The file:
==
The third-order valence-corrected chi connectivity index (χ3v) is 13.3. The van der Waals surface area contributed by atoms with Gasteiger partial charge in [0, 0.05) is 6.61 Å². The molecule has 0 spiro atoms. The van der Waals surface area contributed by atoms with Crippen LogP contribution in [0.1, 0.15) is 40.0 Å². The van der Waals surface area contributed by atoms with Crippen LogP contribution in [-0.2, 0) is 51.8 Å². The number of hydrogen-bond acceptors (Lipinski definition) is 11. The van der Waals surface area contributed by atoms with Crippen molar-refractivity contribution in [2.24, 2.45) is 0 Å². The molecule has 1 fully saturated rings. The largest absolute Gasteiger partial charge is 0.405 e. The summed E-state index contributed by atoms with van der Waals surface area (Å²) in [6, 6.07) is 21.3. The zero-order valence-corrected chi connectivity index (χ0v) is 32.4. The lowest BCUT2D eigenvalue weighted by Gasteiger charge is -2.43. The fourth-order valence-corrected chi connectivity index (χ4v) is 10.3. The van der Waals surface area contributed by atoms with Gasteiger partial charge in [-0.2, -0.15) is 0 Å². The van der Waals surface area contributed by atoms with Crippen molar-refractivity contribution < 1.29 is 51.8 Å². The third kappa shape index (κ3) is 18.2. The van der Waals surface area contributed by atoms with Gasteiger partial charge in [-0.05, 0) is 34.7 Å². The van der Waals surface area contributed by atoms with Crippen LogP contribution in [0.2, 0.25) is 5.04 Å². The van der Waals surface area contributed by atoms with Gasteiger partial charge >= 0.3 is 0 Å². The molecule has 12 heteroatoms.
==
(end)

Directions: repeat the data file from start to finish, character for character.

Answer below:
The third-order valence-corrected chi connectivity index (χ3v) is 13.3. The van der Waals surface area contributed by atoms with Gasteiger partial charge in [0, 0.05) is 6.61 Å². The molecule has 0 spiro atoms. The van der Waals surface area contributed by atoms with Crippen LogP contribution in [0.1, 0.15) is 40.0 Å². The van der Waals surface area contributed by atoms with Crippen LogP contribution in [-0.2, 0) is 51.8 Å². The number of hydrogen-bond acceptors (Lipinski definition) is 11. The van der Waals surface area contributed by atoms with Crippen molar-refractivity contribution in [2.24, 2.45) is 0 Å². The molecule has 1 fully saturated rings. The largest absolute Gasteiger partial charge is 0.405 e. The summed E-state index contributed by atoms with van der Waals surface area (Å²) in [6, 6.07) is 21.3. The zero-order valence-corrected chi connectivity index (χ0v) is 32.4. The lowest BCUT2D eigenvalue weighted by Gasteiger charge is -2.43. The fourth-order valence-corrected chi connectivity index (χ4v) is 10.3. The van der Waals surface area contributed by atoms with Gasteiger partial charge in [-0.2, -0.15) is 0 Å². The van der Waals surface area contributed by atoms with Crippen molar-refractivity contribution < 1.29 is 51.8 Å². The third kappa shape index (κ3) is 18.2. The van der Waals surface area contributed by atoms with Gasteiger partial charge in [-0.05, 0) is 34.7 Å². The van der Waals surface area contributed by atoms with Crippen LogP contribution in [0.2, 0.25) is 5.04 Å². The van der Waals surface area contributed by atoms with Gasteiger partial charge >= 0.3 is 0 Å². The molecule has 12 heteroatoms.